The Elephant Man (1980)

The Elephant Man is a 1980 American drama film based on the true story of Joseph Merrick (called John Merrick in the film), a severely deformed man in 19th century London. The film was directed by David Lynch and stars John Hurt, Anthony Hopkins, Anne Bancroft, John Gielgud, Wendy Hiller, Michael Elphick, Hannah Gordon, and Freddie Jones.

The screenplay was adapted by Lynch, Christopher De Vore, and Eric Bergren from the books The Elephant Man and Other Reminiscences (1923) by Sir Frederick Treves and The Elephant Man: A Study in Human Dignity by Ashley Montagu. It was shot in black-and-white.

The Elephant Man was a critical and commercial success, and received eight Academy Award nominations, including Best Picture in 1980.


Frederick Treves (Anthony Hopkins), a surgeon at the London Hospital, discovers John Merrick (John Hurt) in a Victorian freak show in London’s East End, where he is managed by the brutish Bytes (Freddie Jones). Merrick is so deformed that he must wear a hood and cap when in public, and Bytes claims he is an imbecile. Treves is professionally intrigued by Merrick’s condition and pays Bytes to bring him to the Hospital so that he can examine him. There, Treves presents Merrick to his colleagues in a lecture theatre, displaying him as a physiological curiosity. Treves draws attention to Merrick’s most life-threatening deformity, his oversized skull, which compels him to sleep with his head resting upon his knees, as the weight of his skull would asphyxiate him if he were to ever lie down. On Merrick’s return, Bytes beats him so severely that a sympathetic apprentice (Dexter Fletcher) alerts Treves, who returns him to the hospital. Bytes accuses Treves of likewise exploiting Merrick for his own ends, leading the surgeon to resolve to do what he can to help the unfortunate man.

The ward nurses are horrified by Merrick’s appearance, so Treves places him in a quarantine room under the watchful care of the formidable matron, Mrs. Mothershead (Wendy Hiller). Mr. Carr-Gomm (John Gielgud), the hospital’s Governor, is reluctant to house Merrick (who has thus far remained mute), as the hospital is not designed as a residence for “incurables”. To persuade Carr-Gomm that Merrick has potential, Treves coaches him to recite a few polite phrases. Carr-Gomm sees through the ruse, but as he walks away, both men are astonished to hear Merrick recite the 23rd Psalm. Shocked by this display of intelligence, Carr-Gomm allows Merrick to remain.

Merrick is gradually revealed to be sophisticated and articulate. Carr-Gomm arranges a suite of rooms for him to reside in at the hospital, and Merrick passes his days reading, drawing and making a model of a church visible through his window. One day, Treves brings him to take afternoon tea at home together with his wife, Ann (Hannah Gordon). Merrick, overwhelmed by the familial love he perceives in the domesticity about him, shows them his most treasured possession, a picture of his mother, and expresses his wish that she would love him if she could only see what “lovely friends” he now has. Later, Merrick begins to receive society visitors in his rooms, including the celebrated actress Madge Kendal (Anne Bancroft). He becomes a popular object of curiosity and charity to high society. As these connections and visits increase, Mrs. Mothershead (who has charge of Merrick’s daily care) complains to Treves that he is still being treated as a freak show attraction, albeit in a more upper class, celebrated style. For Treves’ part, this observation (and his role in this situation) deeply trouble him, and he begins to question whether or not he has done the right thing. And while Merrick is treated well during the daytime, the Night Porter (Michael Elphick) secretly makes money by bringing punters from nearby pubs to gawk at Merrick.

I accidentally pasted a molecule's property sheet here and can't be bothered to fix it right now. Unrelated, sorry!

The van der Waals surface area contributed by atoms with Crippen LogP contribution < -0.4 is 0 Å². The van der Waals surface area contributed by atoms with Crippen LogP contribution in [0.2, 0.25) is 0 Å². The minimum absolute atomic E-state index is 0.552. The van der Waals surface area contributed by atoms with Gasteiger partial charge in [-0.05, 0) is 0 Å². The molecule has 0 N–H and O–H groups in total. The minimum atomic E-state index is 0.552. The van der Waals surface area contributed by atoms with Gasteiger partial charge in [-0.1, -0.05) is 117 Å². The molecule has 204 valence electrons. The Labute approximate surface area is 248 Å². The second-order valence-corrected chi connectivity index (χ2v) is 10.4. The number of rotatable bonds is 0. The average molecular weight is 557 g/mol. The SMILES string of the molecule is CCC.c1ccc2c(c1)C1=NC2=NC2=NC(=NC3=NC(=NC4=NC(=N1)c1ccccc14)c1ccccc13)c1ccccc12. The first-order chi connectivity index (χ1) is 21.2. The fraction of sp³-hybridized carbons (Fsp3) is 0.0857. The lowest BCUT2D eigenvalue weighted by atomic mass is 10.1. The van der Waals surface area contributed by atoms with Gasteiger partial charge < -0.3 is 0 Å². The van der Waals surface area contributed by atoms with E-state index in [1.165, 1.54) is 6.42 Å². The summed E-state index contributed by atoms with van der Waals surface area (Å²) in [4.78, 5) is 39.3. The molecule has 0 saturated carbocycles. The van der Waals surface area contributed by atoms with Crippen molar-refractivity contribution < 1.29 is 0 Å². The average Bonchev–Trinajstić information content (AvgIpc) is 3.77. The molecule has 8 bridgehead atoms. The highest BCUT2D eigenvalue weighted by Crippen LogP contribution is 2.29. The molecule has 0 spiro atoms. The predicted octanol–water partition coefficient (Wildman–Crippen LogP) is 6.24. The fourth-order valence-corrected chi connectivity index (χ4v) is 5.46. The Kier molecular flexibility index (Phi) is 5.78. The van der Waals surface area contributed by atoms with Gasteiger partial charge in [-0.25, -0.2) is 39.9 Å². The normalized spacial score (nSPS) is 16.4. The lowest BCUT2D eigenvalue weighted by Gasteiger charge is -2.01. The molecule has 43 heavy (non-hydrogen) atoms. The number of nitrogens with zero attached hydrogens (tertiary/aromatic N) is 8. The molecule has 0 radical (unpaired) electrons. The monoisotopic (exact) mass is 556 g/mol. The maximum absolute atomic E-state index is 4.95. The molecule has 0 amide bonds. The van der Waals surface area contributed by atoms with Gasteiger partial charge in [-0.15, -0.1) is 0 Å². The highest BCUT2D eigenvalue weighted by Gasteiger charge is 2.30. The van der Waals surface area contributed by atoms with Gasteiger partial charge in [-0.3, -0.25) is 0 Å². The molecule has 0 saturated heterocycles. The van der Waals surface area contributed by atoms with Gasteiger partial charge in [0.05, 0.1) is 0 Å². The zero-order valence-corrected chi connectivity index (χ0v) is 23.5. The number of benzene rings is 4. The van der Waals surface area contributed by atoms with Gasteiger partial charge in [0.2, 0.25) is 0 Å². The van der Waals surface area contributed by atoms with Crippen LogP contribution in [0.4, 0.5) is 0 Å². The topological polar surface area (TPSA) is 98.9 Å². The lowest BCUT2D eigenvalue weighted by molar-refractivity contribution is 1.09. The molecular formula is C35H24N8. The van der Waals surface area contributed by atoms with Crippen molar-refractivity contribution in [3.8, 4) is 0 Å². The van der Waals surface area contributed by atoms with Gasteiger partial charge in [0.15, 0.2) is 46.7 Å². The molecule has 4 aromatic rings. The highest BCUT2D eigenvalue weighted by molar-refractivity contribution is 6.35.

Threatened dissent at a board meeting toward the decision to keep Merrick indefinitely is overturned when the hospital’s Royal Patron — HRH The Princess of Wales — pays a surprise visit with a message from Queen Victoria, stating that Merrick will receive permanent care at the hospital and the necessary funds have been arranged. But Merrick is then returned to his old life when Bytes gains access to his room during one of the Night Porter’s late-night “viewings”. Bytes abducts Merrick to continental Europe, where he is once again put on show and subjected to cruelty and neglect. Treves, consumed with guilt over Merrick’s plight, takes action against the night porter with the help of Mrs. Mothershead.

Merrick escapes with the help of his fellow freak show attractions, and makes it back to London. However, he is harassed by a group of boys at Liverpool Street station, and accidentally knocks down a young girl. He is chased, unmasked, and cornered by an angry mob, at which point he cries out: “I am not an elephant! I am not an animal! I am a human being! I … am … a … man!”, before collapsing. When the police return Merrick to the hospital, he is reinstated to his rooms. He recovers a little but it is soon clear he is dying from chronic obstructive pulmonary disease. As a treat, Mrs. Kendal arranges an evening at the musical theatre. Resplendent in white tie, he rises in the Royal Box to an ovation, having had the performance dedicated to him from Mrs Kendal. That night, back at the hospital, Merrick thanks Treves for all he has done and finishes his model of the nearby church. Imitating one of his sketches on the wall—a sleeping child—he removes the pillows that have allowed him to sleep in an upright position, lies down on his bed and dies, consoled by a vision of his mother, Mary Jane Merrick, quoting Alfred Lord Tennyson’s “Nothing will Die”.

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Learn more about the concepts, principles and symbolism behind the subliminals found in this film: